Children can paint on tables or even on the floor but many prefer to paint at an easel. These are sturdy wooden painting surfaces, often two-sided so that two children can paint at a time and are not to be confused with the traditional three-legged blackboard easel. They can be folded for easy storage, and the whole area of the paper is nearer to the children so that they are easier to use than tables and of course save precious table space. Most manufacturers produce these in almost identical form. It is only recently that they have been produced in a small size suitable for young children. Before that the size used for infant schools and taller children was sold mdisariminately for nursery use. Some groups remembered to put the paper lower for small children, a very few (after a lot of persuading) cut a good four inches off the legs of their easels. Others provided chairs for children to stand on. Perhaps it will shortly be possible to provide small children with a suitable size brush and easel and it will be interesting to see if this makes any difference to how they use paint.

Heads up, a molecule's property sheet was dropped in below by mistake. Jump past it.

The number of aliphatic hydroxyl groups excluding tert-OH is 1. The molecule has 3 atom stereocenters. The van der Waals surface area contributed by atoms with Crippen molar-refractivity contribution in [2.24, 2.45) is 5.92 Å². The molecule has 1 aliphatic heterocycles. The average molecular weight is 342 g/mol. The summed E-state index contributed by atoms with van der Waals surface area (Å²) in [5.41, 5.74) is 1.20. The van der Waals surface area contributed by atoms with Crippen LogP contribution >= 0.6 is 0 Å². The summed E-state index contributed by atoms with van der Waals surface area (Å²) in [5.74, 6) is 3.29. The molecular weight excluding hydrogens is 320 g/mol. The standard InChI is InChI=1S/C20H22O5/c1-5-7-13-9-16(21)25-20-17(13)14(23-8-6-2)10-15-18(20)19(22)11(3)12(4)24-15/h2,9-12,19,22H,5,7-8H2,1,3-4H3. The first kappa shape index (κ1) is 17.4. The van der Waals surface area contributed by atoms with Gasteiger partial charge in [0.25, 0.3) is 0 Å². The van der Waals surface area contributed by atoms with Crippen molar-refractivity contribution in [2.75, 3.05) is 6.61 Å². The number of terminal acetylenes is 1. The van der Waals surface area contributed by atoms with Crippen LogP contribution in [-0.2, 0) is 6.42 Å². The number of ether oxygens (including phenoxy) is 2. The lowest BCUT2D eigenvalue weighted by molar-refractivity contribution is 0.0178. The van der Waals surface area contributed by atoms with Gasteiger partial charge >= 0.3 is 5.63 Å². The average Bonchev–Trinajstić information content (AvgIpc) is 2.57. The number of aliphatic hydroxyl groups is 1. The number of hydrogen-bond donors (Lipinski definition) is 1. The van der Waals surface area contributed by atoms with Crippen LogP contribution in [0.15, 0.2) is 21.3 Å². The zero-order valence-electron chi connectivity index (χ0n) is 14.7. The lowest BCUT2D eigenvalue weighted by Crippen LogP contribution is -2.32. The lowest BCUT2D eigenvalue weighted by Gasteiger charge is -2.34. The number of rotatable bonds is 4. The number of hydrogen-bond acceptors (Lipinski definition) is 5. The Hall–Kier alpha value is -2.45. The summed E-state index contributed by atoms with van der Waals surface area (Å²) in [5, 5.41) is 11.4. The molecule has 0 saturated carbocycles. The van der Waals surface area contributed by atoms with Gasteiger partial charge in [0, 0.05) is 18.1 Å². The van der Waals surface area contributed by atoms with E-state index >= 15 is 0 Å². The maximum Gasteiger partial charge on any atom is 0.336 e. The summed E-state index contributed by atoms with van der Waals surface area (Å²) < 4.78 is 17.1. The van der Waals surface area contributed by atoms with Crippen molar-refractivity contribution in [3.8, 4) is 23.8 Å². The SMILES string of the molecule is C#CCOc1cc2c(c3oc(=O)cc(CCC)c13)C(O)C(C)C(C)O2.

It is still cheaper to make an easel than to buy one and very quick to do. They can be two-, three- or even four-sided. Other possibilities for painting are fixed boards fastened to walls and this might be more convenient in the home. Two horizontal battens can be fastened to the wall with masonry nails and the board can be screwed to these. Thus the damage to the wall is minimal, and the board stands out slightly to take a peg or bulldog clip at the top to hold the paper. It can be finished to match the wall, or as a contrast, or could be painted with blackboard paint to serve a dual purpose. If it is not desirable to have this visible at all times it could be fastened to the inside of a cupboard door instead of a wall. Troughs to hold paint pots can be bought or adapted from one of the many canister holders sold for domestic use. Tooth-mug rings also make good holders for paint pots but do not stop drips. A piece of batten across the bottom of the painting board would do this however and would also provide a suitable place to fix the ring-holders.